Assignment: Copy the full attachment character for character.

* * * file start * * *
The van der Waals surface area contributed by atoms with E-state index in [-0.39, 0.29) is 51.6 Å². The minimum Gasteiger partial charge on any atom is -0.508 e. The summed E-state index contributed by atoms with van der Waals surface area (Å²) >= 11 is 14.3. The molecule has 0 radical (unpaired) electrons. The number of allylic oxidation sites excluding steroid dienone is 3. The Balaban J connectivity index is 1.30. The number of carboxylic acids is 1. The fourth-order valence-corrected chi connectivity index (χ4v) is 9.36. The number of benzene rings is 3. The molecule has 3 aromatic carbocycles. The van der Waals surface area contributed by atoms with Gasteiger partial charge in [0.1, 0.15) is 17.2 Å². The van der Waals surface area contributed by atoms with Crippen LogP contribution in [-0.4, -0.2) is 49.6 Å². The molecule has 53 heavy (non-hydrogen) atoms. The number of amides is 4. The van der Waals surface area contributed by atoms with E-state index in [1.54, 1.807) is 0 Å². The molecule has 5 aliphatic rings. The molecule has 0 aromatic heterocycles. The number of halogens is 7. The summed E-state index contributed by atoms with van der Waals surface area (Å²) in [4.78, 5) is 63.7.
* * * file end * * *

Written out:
The van der Waals surface area contributed by atoms with E-state index in [-0.39, 0.29) is 51.6 Å². The minimum Gasteiger partial charge on any atom is -0.508 e. The summed E-state index contributed by atoms with van der Waals surface area (Å²) >= 11 is 14.3. The molecule has 0 radical (unpaired) electrons. The number of allylic oxidation sites excluding steroid dienone is 3. The Balaban J connectivity index is 1.30. The number of carboxylic acids is 1. The fourth-order valence-corrected chi connectivity index (χ4v) is 9.36. The number of benzene rings is 3. The molecule has 3 aromatic carbocycles. The van der Waals surface area contributed by atoms with Gasteiger partial charge in [0.1, 0.15) is 17.2 Å². The van der Waals surface area contributed by atoms with Crippen LogP contribution in [-0.4, -0.2) is 49.6 Å². The molecule has 53 heavy (non-hydrogen) atoms. The number of amides is 4. The van der Waals surface area contributed by atoms with E-state index in [1.54, 1.807) is 0 Å². The molecule has 5 aliphatic rings. The molecule has 0 aromatic heterocycles. The number of halogens is 7. The summed E-state index contributed by atoms with van der Waals surface area (Å²) in [4.78, 5) is 63.7.